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By Mark Wolski
Oct. 19 — A former Iowa state employee must pay back unemployment benefits after an administrative law judge found that her Facebook post qualified as work-related misconduct ( Pollpeter v. Iowa Dep’t of Pub. Safety , Iowa Workforce Dev. Unemployment Ins. Appeals Bureau, No. 16A-UI-09368-SC-T, 10/6/16 ).
Amy Pollpeter was dismissed from her crime lab analyst position in late July after saying in a Facebook post that she no longer felt safe around blacks. In the post, Pollpeter, who identified herself as an Iowa Division of Criminal Investigation employee, also stated that blacks had created a more racist environment in the U.S. and that they had brought on the hate they were experiencing through their own actions.
The comments demonstrate a bias against blacks and violate state and department policy on social media posts, Administrative Law Judge Stephanie R. Callahan of the Iowa Workforce Development Unemployment Insurance Appeals Bureau held Oct. 6. That means she didn’t qualify for unemployment benefits and must reimburse the agency the $3,840 she already received, Callahan said.
Pollpeter had worked for the DCI for 11 years when she posted comments critical of the Black Lives Matter movement on her Facebook page. The comments, posted the day after five Dallas police officers were shot, said those supporting the movement could be supporting a “cop-killer.”
Pollpeter said that she no longer felt safe around blacks and that the movement was seeking special treatment and special rights rather than racial equality. She wrote that she would cross to the other side of the street if she saw a black person and that she would be watching to see if that person had a gun.
“No, I won’t shoot you, but I won’t trust you either,” Pollpeter wrote.
The post ended with “#COPSLIVESMATTER.”
Pollpeter was terminated about two weeks later for violating the DCI’s social media use policy and its code of conduct.
Iowa’s executive branch has a social media policy that prohibits employees from making disparaging comments about the state’s customers or clients, Callahan said in her decision. The policy also prohibits conduct that violates state anti-discrimination policy.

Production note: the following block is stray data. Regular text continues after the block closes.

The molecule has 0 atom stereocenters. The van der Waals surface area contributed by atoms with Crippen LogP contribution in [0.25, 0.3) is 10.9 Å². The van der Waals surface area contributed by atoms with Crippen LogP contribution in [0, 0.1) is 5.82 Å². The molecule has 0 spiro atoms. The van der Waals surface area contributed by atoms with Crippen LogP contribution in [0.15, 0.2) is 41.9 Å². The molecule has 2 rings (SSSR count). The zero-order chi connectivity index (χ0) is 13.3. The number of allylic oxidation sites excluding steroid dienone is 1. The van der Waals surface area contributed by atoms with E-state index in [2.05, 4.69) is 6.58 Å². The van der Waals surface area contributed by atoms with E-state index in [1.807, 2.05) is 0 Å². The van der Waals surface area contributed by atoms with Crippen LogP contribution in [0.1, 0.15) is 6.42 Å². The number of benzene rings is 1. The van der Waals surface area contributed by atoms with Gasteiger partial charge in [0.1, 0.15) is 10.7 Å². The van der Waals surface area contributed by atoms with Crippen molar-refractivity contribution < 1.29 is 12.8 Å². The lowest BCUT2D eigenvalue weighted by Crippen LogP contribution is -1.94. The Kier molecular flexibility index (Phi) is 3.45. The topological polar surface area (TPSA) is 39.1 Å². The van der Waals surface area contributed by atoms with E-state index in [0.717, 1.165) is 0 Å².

The Iowa Department of Public Safety, of which the DCI is a part, also has a social media policy barring postings that could affect an employee’s credibility, Callahan said. Agency employees are often called upon to serve as witnesses, and the policy aims to prevent them from being impeached because of biased or false statements, the decision said.
Pollpeter maintained that she was familiar with the state’s social media policy and that her post complied with it, but the judge said that the image of law enforcement presented to the public is important to its mission. As a criminalist, Pollpeter is responsible for processing and controlling evidence in crimes that could involve blacks as victims or perpetrators.
It was reasonable for the DPS to conclude that Pollpeter’s conduct indicated a bias against blacks that could affect her ability to perform her job impartially, Callahan said. The post could also affect any testimony Pollpeter gave by giving the appearance of bias, the decision said.
The post displayed a deliberate disregard of the DCI’s interests, the judge said.
Chandler L. Maxon of Hopkins & Huebner of Des Moines, Iowa, attorneys for Pollpeter, declined to comment on the ruling.
DPS officials were unavailable for comment.
To contact the reporter on this story: Mark Wolski in St. Paul, Minn. at MWolski@bna.com
Copyright © 2016 The Bureau of National Affairs, Inc. All Rights Reserved.
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